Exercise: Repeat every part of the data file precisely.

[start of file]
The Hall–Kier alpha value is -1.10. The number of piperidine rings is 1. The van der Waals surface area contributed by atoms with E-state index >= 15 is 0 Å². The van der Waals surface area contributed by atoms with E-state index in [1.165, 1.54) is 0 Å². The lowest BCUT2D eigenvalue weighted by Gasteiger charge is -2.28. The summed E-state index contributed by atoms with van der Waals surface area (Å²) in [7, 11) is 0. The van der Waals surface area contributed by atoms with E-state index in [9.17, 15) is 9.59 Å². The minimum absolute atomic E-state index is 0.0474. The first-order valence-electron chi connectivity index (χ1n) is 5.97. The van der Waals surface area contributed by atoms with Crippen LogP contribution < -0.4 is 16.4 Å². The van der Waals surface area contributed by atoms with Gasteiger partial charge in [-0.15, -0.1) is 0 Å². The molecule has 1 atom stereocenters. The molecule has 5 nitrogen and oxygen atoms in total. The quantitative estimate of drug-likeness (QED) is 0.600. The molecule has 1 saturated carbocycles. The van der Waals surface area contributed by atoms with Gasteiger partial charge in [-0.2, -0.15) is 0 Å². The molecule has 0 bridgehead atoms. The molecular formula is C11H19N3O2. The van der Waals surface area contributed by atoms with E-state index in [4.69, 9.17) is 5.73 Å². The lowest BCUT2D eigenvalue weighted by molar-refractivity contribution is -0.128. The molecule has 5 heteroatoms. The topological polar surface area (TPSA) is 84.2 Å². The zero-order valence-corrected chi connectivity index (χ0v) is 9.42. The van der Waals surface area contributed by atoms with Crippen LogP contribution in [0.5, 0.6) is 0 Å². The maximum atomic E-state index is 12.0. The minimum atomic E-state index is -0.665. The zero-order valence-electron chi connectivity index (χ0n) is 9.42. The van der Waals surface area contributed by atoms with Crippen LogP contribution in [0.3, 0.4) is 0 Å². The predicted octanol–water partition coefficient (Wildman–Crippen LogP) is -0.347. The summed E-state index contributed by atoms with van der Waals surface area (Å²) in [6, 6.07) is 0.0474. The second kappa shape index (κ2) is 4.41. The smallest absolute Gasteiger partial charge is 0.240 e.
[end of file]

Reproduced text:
The Hall–Kier alpha value is -1.10. The number of piperidine rings is 1. The van der Waals surface area contributed by atoms with E-state index >= 15 is 0 Å². The van der Waals surface area contributed by atoms with E-state index in [1.165, 1.54) is 0 Å². The lowest BCUT2D eigenvalue weighted by Gasteiger charge is -2.28. The summed E-state index contributed by atoms with van der Waals surface area (Å²) in [7, 11) is 0. The van der Waals surface area contributed by atoms with E-state index in [9.17, 15) is 9.59 Å². The minimum absolute atomic E-state index is 0.0474. The first-order valence-electron chi connectivity index (χ1n) is 5.97. The van der Waals surface area contributed by atoms with Crippen LogP contribution < -0.4 is 16.4 Å². The van der Waals surface area contributed by atoms with Gasteiger partial charge in [-0.15, -0.1) is 0 Å². The molecule has 1 atom stereocenters. The molecule has 5 nitrogen and oxygen atoms in total. The quantitative estimate of drug-likeness (QED) is 0.600. The molecule has 1 saturated carbocycles. The van der Waals surface area contributed by atoms with Gasteiger partial charge in [-0.2, -0.15) is 0 Å². The molecule has 0 bridgehead atoms. The molecular formula is C11H19N3O2. The van der Waals surface area contributed by atoms with E-state index in [4.69, 9.17) is 5.73 Å². The lowest BCUT2D eigenvalue weighted by molar-refractivity contribution is -0.128. The molecule has 5 heteroatoms. The topological polar surface area (TPSA) is 84.2 Å². The zero-order valence-corrected chi connectivity index (χ0v) is 9.42. The van der Waals surface area contributed by atoms with Crippen LogP contribution in [0.5, 0.6) is 0 Å². The maximum atomic E-state index is 12.0. The minimum atomic E-state index is -0.665. The zero-order valence-electron chi connectivity index (χ0n) is 9.42. The van der Waals surface area contributed by atoms with Crippen LogP contribution in [0.3, 0.4) is 0 Å². The predicted octanol–water partition coefficient (Wildman–Crippen LogP) is -0.347. The summed E-state index contributed by atoms with van der Waals surface area (Å²) in [6, 6.07) is 0.0474. The second kappa shape index (κ2) is 4.41. The smallest absolute Gasteiger partial charge is 0.240 e.